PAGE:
At the hospital I had IV medication and a blood transfusion because my haemoglobin count had dropped to 72, and they prescribed me a 21-days high dose of tranexamic acid, alongside a super-high dose of norethisterone to stop the bleeding, and iron tablets to help with the depleted iron levels. If I hadn’t received hospital intervention that day, it’s not too much of a leap of imagination to think that I could have bled to death.
That day, I also got to see the dire straits the NHS is in – they wanted to keep me in but they physically didn’t have the bed space. By 10pm, they had got me to a position where I was able to walk out of the hospital on my own 2 feet. I was having some wobbly moments but used my husband as support to hold up.
In the weeks that followed, it was found that I had fibroids contributing to the bleeding, and ovarian cysts that need to be taken out or else they could burst. I was also experiencing nasty side effects from the assorted medication I was given. This is when I used Livi to book a follow-up appointment with Dr Williamson, who gave me some interim medication and had another conversation with St Peter’s. This was my first experience of being able to see the same doctor more than once, and she’s now the GP leading on my endometriosis management until I can have surgery.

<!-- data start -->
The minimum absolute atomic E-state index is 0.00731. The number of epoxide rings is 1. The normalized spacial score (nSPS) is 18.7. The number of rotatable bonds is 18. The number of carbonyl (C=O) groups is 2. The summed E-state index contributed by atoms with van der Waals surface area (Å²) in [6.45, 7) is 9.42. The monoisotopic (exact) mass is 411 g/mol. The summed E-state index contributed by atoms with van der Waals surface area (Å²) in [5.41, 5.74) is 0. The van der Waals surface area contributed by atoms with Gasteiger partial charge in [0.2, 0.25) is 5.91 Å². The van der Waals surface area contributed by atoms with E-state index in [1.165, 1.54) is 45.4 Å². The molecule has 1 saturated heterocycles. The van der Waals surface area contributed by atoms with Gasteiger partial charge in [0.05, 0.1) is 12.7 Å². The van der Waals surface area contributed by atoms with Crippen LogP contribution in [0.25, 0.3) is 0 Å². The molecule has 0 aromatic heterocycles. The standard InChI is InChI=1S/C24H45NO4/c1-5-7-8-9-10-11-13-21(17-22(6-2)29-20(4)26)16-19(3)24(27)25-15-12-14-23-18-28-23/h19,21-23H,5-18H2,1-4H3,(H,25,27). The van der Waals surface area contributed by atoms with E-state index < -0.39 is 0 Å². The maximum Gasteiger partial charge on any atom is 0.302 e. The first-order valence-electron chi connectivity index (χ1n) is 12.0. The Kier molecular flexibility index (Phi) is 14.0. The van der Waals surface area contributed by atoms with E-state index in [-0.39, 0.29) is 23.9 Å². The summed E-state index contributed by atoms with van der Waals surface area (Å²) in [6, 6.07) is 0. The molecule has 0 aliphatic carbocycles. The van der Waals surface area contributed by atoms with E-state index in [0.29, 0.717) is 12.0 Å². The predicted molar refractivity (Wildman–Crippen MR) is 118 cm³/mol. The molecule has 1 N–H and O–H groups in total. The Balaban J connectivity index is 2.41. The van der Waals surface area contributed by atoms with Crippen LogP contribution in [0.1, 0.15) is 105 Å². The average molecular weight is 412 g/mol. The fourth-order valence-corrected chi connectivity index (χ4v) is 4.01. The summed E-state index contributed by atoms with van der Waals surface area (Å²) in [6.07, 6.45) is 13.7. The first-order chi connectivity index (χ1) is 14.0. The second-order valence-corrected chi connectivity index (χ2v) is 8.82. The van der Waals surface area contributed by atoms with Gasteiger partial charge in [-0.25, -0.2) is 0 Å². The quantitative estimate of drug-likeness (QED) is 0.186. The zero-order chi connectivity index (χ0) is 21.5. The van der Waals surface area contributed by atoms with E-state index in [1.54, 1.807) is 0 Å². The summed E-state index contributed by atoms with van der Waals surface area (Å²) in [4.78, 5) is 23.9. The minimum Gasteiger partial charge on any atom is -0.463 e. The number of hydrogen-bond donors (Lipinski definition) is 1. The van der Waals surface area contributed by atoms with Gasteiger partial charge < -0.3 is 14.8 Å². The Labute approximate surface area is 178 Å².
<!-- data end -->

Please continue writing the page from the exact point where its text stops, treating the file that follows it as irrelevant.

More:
The problem with living with this chronic condition is that it limits my abilities. On my journey with endometriosis, my condition has worsened, things have gotten harder, and my life has gotten smaller. If it hadn’t been for my husband, I’m not sure I would have managed. Even the strongest person needs to derive strength from someone, and Calogero gives me strength on a day-to-day basis.